VueReal gets $8 million in funding from government of Canada

Funding focuses on the company’s aim of bringing micro-LEDs to the consumer market.

0 October 10, 2018
Devin Jones

VueReal

Sustainable Development Technology Canada (SDTC) has awarded $8.5 million in funding to VueReal Inc., a developer of key technologies for micro- and nano-devices, bringing the total project investment to $26 million.

VueReal will use the funding to further develop innovative micro-LED technologies by expanding its Waterloo team and launching an Advanced Nano-Technology Center – a fabrication facility based out of Waterloo.

“We are proud to have the support of this federal program, and collaborations with industry partners.  The next steps include building an integrated pilot production system, engineering the equipment needed to enable VueReal’s proprietary Solid Printing™ process at commercial volumes, and enhancing the performance of micro-LEDs even further,” said Reza Chaji, Ph.D., CEO and Founder of VueReal.

Founded in 2016, VueReal positions themselves as a “Multidisciplinary research team covering everything from foundational research through production,” but specializes in the placement of tens of millions of individual micro-LEDs into precise locations in a very short period of time.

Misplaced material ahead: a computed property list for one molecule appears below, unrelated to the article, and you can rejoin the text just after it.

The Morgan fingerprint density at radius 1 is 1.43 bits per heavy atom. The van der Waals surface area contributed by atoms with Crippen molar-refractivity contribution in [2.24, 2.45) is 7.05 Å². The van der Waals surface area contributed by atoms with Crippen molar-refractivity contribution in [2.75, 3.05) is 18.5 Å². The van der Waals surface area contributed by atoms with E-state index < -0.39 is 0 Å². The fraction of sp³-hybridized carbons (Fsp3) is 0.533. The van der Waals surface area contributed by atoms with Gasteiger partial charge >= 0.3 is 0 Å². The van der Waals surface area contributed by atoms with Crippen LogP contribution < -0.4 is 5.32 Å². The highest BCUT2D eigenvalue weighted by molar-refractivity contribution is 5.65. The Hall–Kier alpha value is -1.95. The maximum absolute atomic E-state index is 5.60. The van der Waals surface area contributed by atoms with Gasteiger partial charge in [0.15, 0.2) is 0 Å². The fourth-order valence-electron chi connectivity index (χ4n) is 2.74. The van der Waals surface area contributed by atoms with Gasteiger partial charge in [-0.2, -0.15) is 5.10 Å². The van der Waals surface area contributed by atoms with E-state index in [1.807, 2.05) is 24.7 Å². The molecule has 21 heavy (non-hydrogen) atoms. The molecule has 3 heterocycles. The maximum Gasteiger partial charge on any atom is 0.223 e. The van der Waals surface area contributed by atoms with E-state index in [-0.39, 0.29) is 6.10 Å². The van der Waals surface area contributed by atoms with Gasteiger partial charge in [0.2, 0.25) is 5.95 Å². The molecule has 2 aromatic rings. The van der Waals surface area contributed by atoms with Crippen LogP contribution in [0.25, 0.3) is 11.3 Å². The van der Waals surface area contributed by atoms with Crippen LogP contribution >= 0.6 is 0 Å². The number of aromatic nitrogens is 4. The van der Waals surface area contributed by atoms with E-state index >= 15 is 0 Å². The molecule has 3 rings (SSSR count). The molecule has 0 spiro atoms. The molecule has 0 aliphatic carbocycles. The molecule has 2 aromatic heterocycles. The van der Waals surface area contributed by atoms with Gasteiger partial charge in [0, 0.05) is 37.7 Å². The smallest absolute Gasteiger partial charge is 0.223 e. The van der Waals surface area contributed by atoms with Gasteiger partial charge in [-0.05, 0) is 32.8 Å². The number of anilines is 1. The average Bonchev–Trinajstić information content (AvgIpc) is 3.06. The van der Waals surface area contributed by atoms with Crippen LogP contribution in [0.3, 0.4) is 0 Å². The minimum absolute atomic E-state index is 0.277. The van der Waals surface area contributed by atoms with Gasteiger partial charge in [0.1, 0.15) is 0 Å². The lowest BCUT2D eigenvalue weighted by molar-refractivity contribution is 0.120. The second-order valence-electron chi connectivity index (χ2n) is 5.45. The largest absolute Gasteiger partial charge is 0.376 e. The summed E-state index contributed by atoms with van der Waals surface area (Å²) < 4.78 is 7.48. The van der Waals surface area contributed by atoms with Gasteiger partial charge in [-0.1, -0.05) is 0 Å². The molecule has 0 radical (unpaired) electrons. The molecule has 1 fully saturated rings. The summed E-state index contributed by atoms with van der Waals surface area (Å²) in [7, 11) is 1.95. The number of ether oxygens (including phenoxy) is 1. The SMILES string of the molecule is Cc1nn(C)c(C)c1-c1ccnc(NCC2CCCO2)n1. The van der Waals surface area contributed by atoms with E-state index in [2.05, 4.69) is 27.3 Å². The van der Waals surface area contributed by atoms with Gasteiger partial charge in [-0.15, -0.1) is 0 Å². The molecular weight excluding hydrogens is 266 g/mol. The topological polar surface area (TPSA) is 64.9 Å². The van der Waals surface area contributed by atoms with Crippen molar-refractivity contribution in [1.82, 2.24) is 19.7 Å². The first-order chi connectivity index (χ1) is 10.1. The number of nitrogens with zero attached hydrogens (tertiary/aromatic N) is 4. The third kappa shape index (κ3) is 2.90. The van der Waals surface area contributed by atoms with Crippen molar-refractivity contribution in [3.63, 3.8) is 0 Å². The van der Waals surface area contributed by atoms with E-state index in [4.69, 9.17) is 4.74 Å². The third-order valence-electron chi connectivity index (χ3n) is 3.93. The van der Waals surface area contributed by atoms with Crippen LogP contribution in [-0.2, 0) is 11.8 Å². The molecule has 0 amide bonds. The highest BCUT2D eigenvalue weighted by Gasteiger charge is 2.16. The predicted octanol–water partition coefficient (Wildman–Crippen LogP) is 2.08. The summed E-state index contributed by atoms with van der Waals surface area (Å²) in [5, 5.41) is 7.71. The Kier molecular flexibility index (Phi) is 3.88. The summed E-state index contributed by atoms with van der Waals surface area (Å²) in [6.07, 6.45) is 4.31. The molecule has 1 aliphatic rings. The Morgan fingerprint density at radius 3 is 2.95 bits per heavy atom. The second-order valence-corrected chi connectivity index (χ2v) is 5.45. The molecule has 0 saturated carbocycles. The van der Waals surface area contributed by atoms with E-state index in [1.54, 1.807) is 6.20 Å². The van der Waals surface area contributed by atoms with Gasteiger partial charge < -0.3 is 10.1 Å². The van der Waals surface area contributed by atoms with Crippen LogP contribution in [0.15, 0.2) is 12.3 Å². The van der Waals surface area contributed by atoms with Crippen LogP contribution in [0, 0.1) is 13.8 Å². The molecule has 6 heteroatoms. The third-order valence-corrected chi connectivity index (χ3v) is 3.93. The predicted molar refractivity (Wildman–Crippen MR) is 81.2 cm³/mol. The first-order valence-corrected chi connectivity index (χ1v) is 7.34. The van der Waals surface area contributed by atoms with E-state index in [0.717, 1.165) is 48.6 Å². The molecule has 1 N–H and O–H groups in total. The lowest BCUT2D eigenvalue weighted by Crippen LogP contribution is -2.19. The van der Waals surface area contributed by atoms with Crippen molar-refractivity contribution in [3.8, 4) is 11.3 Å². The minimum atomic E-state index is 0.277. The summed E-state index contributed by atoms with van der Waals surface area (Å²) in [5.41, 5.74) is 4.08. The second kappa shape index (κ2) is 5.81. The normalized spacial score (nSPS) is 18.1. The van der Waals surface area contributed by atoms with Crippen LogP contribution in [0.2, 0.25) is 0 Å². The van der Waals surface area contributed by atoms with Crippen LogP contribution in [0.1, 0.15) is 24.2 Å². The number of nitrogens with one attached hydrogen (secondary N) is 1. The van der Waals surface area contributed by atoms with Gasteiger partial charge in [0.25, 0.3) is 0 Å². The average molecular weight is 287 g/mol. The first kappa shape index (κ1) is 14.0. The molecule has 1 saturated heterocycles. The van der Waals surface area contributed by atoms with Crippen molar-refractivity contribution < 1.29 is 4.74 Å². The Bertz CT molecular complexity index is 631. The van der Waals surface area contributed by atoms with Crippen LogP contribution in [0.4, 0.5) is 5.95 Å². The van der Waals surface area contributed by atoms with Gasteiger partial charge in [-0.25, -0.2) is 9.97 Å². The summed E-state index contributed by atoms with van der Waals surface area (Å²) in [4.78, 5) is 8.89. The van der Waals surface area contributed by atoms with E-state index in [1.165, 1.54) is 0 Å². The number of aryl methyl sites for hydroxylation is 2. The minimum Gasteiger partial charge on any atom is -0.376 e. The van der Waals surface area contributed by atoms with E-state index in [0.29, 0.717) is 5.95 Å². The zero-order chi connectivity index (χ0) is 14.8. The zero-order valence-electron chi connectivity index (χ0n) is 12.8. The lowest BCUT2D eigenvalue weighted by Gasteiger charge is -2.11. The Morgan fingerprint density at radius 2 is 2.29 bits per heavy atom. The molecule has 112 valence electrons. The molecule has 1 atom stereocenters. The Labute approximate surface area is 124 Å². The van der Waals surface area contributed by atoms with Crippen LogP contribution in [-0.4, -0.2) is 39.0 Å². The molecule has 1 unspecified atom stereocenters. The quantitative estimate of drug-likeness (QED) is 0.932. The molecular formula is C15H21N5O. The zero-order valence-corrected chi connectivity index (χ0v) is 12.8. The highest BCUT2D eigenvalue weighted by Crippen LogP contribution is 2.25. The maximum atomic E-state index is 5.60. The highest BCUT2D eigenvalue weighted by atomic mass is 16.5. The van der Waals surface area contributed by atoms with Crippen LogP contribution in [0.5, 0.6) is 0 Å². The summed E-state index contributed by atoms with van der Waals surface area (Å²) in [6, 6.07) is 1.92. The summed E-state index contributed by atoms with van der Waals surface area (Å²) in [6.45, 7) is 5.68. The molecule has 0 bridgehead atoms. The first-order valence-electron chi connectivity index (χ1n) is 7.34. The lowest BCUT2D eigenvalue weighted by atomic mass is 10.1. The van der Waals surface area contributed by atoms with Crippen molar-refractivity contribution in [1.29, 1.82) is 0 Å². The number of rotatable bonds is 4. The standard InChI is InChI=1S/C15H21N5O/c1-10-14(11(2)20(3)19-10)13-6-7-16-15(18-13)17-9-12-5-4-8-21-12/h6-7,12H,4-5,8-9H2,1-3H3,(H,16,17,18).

Compared to OLED LCD screens, the micro-LED screens are much brighter (a requirement for displays that must compete with ambient daylight), and support higher frame-rates, delivering denser pixels per inch (PPI), providing better contrast, being much more flexible, and doing it all at double or triple the power efficiency and with significantly longer lifetimes.

The proliferation of the technology has been limited due to cost and the highly-technical nature of its development – the high-vacuum system needs to be free of foreign particles or impurities in order to meet. Additionally, there’s the matter of efficiency as Samuel K. Moore from IEEE Spectrum points out:

“LEDs are fantastically efficient at the size used in lighting, but shrinking them down to micrometer-scale saps their efficiency. LEDs have border areas that leak current that could otherwise go to making light,” Moore writes. “As the chips get smaller, the ratio of border to light-emitter gets closer to 1:1 and efficiency sinks like a pair of lead swim trunks.”

VueReal expects the micro-LED technology to ubititqous across most applications including wearable tech, medical displays, dashboard displays and virtual reality, but is focusing the brunt of its efforts on the mobile phone, which if successful, would be a  “New York, New York” kind of moment according to Chaji. VueReal also faces stiff competition from Apple of all companies, who are actively trying to reach the tipping point with micro-LED, albeit with much deeper pockets.

 


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